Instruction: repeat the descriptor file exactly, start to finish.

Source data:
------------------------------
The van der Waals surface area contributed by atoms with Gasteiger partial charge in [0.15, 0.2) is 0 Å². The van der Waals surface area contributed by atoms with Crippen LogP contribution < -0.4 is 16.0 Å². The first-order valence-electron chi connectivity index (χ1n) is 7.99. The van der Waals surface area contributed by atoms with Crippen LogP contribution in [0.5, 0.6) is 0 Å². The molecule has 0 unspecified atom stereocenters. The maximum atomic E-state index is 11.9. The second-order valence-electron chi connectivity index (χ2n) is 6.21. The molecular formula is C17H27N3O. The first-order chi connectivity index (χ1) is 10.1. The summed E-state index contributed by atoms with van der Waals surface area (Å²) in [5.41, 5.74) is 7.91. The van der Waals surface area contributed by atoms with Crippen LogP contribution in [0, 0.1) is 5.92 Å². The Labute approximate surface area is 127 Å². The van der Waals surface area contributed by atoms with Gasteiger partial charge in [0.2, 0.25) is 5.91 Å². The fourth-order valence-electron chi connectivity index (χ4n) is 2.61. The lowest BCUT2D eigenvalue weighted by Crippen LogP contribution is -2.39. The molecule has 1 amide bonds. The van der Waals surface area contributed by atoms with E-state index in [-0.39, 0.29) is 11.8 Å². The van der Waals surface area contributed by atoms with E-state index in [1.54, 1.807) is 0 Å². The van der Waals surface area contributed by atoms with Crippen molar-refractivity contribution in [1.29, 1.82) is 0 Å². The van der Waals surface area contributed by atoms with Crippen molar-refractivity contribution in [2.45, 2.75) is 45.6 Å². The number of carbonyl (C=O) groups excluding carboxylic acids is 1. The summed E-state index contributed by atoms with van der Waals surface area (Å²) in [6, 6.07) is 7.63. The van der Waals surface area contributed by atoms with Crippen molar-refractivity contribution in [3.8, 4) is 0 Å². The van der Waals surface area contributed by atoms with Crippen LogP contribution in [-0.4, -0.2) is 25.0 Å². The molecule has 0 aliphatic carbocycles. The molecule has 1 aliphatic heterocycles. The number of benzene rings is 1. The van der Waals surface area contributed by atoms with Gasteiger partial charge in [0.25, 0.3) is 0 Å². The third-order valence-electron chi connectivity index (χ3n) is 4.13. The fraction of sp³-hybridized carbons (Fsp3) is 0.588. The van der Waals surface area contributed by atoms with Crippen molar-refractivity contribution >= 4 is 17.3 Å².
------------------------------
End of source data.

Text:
The van der Waals surface area contributed by atoms with Gasteiger partial charge in [0.15, 0.2) is 0 Å². The van der Waals surface area contributed by atoms with Crippen LogP contribution < -0.4 is 16.0 Å². The first-order valence-electron chi connectivity index (χ1n) is 7.99. The van der Waals surface area contributed by atoms with Crippen LogP contribution in [0.5, 0.6) is 0 Å². The molecule has 0 unspecified atom stereocenters. The maximum atomic E-state index is 11.9. The second-order valence-electron chi connectivity index (χ2n) is 6.21. The molecular formula is C17H27N3O. The first-order chi connectivity index (χ1) is 10.1. The summed E-state index contributed by atoms with van der Waals surface area (Å²) in [5.41, 5.74) is 7.91. The van der Waals surface area contributed by atoms with Crippen LogP contribution in [0, 0.1) is 5.92 Å². The Labute approximate surface area is 127 Å². The van der Waals surface area contributed by atoms with Gasteiger partial charge in [0.2, 0.25) is 5.91 Å². The fourth-order valence-electron chi connectivity index (χ4n) is 2.61. The lowest BCUT2D eigenvalue weighted by Crippen LogP contribution is -2.39. The molecule has 1 amide bonds. The van der Waals surface area contributed by atoms with E-state index in [-0.39, 0.29) is 11.8 Å². The van der Waals surface area contributed by atoms with E-state index in [1.54, 1.807) is 0 Å². The van der Waals surface area contributed by atoms with Crippen molar-refractivity contribution in [1.29, 1.82) is 0 Å². The van der Waals surface area contributed by atoms with Crippen molar-refractivity contribution in [2.45, 2.75) is 45.6 Å². The number of carbonyl (C=O) groups excluding carboxylic acids is 1. The summed E-state index contributed by atoms with van der Waals surface area (Å²) in [6, 6.07) is 7.63. The van der Waals surface area contributed by atoms with Crippen molar-refractivity contribution in [3.8, 4) is 0 Å². The van der Waals surface area contributed by atoms with Crippen LogP contribution in [-0.4, -0.2) is 25.0 Å². The molecule has 0 aliphatic carbocycles. The molecule has 1 aliphatic heterocycles. The number of benzene rings is 1. The van der Waals surface area contributed by atoms with Gasteiger partial charge in [0.25, 0.3) is 0 Å². The third-order valence-electron chi connectivity index (χ3n) is 4.13. The fraction of sp³-hybridized carbons (Fsp3) is 0.588. The van der Waals surface area contributed by atoms with Crippen molar-refractivity contribution >= 4 is 17.3 Å².